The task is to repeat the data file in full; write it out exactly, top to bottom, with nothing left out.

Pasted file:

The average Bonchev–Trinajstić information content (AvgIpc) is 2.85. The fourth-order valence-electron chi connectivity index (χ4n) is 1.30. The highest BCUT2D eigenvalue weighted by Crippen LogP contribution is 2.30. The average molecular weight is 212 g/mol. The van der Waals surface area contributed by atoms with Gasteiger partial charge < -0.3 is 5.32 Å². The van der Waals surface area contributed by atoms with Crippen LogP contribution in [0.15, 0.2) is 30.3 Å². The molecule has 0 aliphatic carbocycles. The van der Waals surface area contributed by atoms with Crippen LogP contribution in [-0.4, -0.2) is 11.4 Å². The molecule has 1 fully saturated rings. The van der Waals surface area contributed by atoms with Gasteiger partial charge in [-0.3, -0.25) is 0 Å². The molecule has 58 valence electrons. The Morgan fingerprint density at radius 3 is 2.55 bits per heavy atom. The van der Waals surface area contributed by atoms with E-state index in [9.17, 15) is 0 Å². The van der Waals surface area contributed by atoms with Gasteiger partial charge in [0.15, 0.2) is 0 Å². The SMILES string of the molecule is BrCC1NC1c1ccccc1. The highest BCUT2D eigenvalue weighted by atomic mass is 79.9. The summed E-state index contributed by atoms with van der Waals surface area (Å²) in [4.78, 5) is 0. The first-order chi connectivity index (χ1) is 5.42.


The average Bonchev–Trinajstić information content (AvgIpc) is 2.85. The fourth-order valence-electron chi connectivity index (χ4n) is 1.30. The highest BCUT2D eigenvalue weighted by Crippen LogP contribution is 2.30. The average molecular weight is 212 g/mol. The van der Waals surface area contributed by atoms with Gasteiger partial charge < -0.3 is 5.32 Å². The van der Waals surface area contributed by atoms with Crippen LogP contribution in [0.15, 0.2) is 30.3 Å². The molecule has 0 aliphatic carbocycles. The van der Waals surface area contributed by atoms with Crippen LogP contribution in [-0.4, -0.2) is 11.4 Å². The molecule has 1 fully saturated rings. The van der Waals surface area contributed by atoms with Gasteiger partial charge in [-0.3, -0.25) is 0 Å². The molecule has 58 valence electrons. The Morgan fingerprint density at radius 3 is 2.55 bits per heavy atom. The van der Waals surface area contributed by atoms with E-state index in [9.17, 15) is 0 Å². The van der Waals surface area contributed by atoms with Gasteiger partial charge in [0.15, 0.2) is 0 Å². The SMILES string of the molecule is BrCC1NC1c1ccccc1. The highest BCUT2D eigenvalue weighted by atomic mass is 79.9. The summed E-state index contributed by atoms with van der Waals surface area (Å²) in [4.78, 5) is 0. The first-order chi connectivity index (χ1) is 5.42.